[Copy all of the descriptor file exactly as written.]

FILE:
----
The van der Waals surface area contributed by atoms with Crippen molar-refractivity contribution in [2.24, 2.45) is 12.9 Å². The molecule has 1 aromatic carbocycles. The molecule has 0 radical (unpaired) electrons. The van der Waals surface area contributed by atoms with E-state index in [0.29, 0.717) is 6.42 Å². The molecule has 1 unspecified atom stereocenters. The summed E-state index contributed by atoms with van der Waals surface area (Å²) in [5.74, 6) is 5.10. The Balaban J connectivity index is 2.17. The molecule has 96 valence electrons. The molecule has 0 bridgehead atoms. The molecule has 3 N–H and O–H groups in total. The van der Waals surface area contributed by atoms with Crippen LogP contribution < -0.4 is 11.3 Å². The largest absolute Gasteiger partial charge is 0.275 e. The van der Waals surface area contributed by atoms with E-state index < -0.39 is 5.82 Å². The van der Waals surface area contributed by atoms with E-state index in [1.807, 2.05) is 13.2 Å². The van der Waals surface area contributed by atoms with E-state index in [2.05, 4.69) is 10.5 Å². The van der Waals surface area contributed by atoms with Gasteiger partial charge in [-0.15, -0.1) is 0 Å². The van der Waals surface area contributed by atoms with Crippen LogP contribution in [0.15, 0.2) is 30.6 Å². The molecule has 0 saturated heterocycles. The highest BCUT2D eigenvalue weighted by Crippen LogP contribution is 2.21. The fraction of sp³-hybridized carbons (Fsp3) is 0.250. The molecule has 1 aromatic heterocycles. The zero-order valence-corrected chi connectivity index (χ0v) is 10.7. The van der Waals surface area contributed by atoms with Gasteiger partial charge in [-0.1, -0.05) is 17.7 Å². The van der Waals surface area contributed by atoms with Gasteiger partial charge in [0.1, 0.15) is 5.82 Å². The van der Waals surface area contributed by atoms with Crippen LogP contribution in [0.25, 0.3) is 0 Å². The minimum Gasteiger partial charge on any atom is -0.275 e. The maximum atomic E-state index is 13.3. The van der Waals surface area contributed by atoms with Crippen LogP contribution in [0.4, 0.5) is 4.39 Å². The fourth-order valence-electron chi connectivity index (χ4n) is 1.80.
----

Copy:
The van der Waals surface area contributed by atoms with Crippen molar-refractivity contribution in [2.24, 2.45) is 12.9 Å². The molecule has 1 aromatic carbocycles. The molecule has 0 radical (unpaired) electrons. The van der Waals surface area contributed by atoms with E-state index in [0.29, 0.717) is 6.42 Å². The molecule has 1 unspecified atom stereocenters. The summed E-state index contributed by atoms with van der Waals surface area (Å²) in [5.74, 6) is 5.10. The Balaban J connectivity index is 2.17. The molecule has 96 valence electrons. The molecule has 0 bridgehead atoms. The molecule has 3 N–H and O–H groups in total. The van der Waals surface area contributed by atoms with Crippen LogP contribution < -0.4 is 11.3 Å². The largest absolute Gasteiger partial charge is 0.275 e. The van der Waals surface area contributed by atoms with E-state index < -0.39 is 5.82 Å². The van der Waals surface area contributed by atoms with E-state index in [1.807, 2.05) is 13.2 Å². The van der Waals surface area contributed by atoms with E-state index in [2.05, 4.69) is 10.5 Å². The van der Waals surface area contributed by atoms with Gasteiger partial charge in [-0.15, -0.1) is 0 Å². The van der Waals surface area contributed by atoms with Crippen LogP contribution in [0.15, 0.2) is 30.6 Å². The molecule has 0 saturated heterocycles. The highest BCUT2D eigenvalue weighted by Crippen LogP contribution is 2.21. The fraction of sp³-hybridized carbons (Fsp3) is 0.250. The molecule has 1 aromatic heterocycles. The zero-order valence-corrected chi connectivity index (χ0v) is 10.7. The van der Waals surface area contributed by atoms with Gasteiger partial charge in [-0.1, -0.05) is 17.7 Å². The van der Waals surface area contributed by atoms with Gasteiger partial charge in [0.1, 0.15) is 5.82 Å². The van der Waals surface area contributed by atoms with Crippen LogP contribution in [0.25, 0.3) is 0 Å². The minimum Gasteiger partial charge on any atom is -0.275 e. The maximum atomic E-state index is 13.3. The van der Waals surface area contributed by atoms with Crippen LogP contribution in [0.4, 0.5) is 4.39 Å². The fourth-order valence-electron chi connectivity index (χ4n) is 1.80.